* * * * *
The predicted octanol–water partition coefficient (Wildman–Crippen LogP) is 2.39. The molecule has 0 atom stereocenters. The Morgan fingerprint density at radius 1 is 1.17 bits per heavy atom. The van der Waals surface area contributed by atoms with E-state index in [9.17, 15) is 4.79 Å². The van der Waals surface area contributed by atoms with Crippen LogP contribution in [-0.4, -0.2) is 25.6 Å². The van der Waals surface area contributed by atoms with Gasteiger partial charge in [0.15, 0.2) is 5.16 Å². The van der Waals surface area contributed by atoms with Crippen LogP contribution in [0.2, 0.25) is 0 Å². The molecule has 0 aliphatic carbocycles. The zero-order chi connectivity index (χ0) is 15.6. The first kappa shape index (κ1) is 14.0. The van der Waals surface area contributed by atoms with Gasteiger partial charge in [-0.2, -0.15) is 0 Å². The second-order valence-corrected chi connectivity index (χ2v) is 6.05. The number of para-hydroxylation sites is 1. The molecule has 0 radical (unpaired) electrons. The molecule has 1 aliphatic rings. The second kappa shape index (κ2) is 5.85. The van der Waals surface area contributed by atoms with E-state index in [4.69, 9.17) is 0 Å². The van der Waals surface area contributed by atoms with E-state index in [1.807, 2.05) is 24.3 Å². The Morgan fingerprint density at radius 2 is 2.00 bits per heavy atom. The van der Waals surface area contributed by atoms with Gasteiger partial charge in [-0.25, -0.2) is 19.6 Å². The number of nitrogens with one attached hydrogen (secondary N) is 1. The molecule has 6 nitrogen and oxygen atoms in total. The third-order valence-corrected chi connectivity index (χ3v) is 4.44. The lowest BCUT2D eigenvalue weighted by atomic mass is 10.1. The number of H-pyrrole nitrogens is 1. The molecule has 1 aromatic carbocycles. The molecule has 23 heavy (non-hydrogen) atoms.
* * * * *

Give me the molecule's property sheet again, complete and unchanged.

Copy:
The predicted octanol–water partition coefficient (Wildman–Crippen LogP) is 2.39. The molecule has 0 atom stereocenters. The Morgan fingerprint density at radius 1 is 1.17 bits per heavy atom. The van der Waals surface area contributed by atoms with E-state index in [9.17, 15) is 4.79 Å². The van der Waals surface area contributed by atoms with Crippen LogP contribution in [-0.4, -0.2) is 25.6 Å². The van der Waals surface area contributed by atoms with Gasteiger partial charge in [0.15, 0.2) is 5.16 Å². The van der Waals surface area contributed by atoms with Crippen LogP contribution in [0.2, 0.25) is 0 Å². The molecule has 0 aliphatic carbocycles. The zero-order chi connectivity index (χ0) is 15.6. The first kappa shape index (κ1) is 14.0. The van der Waals surface area contributed by atoms with Gasteiger partial charge in [-0.2, -0.15) is 0 Å². The second-order valence-corrected chi connectivity index (χ2v) is 6.05. The number of para-hydroxylation sites is 1. The molecule has 0 radical (unpaired) electrons. The molecule has 1 aliphatic rings. The second kappa shape index (κ2) is 5.85. The van der Waals surface area contributed by atoms with E-state index in [4.69, 9.17) is 0 Å². The van der Waals surface area contributed by atoms with E-state index in [1.807, 2.05) is 24.3 Å². The Morgan fingerprint density at radius 2 is 2.00 bits per heavy atom. The van der Waals surface area contributed by atoms with Gasteiger partial charge in [-0.25, -0.2) is 19.6 Å². The number of nitrogens with one attached hydrogen (secondary N) is 1. The molecule has 6 nitrogen and oxygen atoms in total. The third-order valence-corrected chi connectivity index (χ3v) is 4.44. The lowest BCUT2D eigenvalue weighted by atomic mass is 10.1. The number of H-pyrrole nitrogens is 1. The molecule has 1 aromatic carbocycles. The molecule has 23 heavy (non-hydrogen) atoms.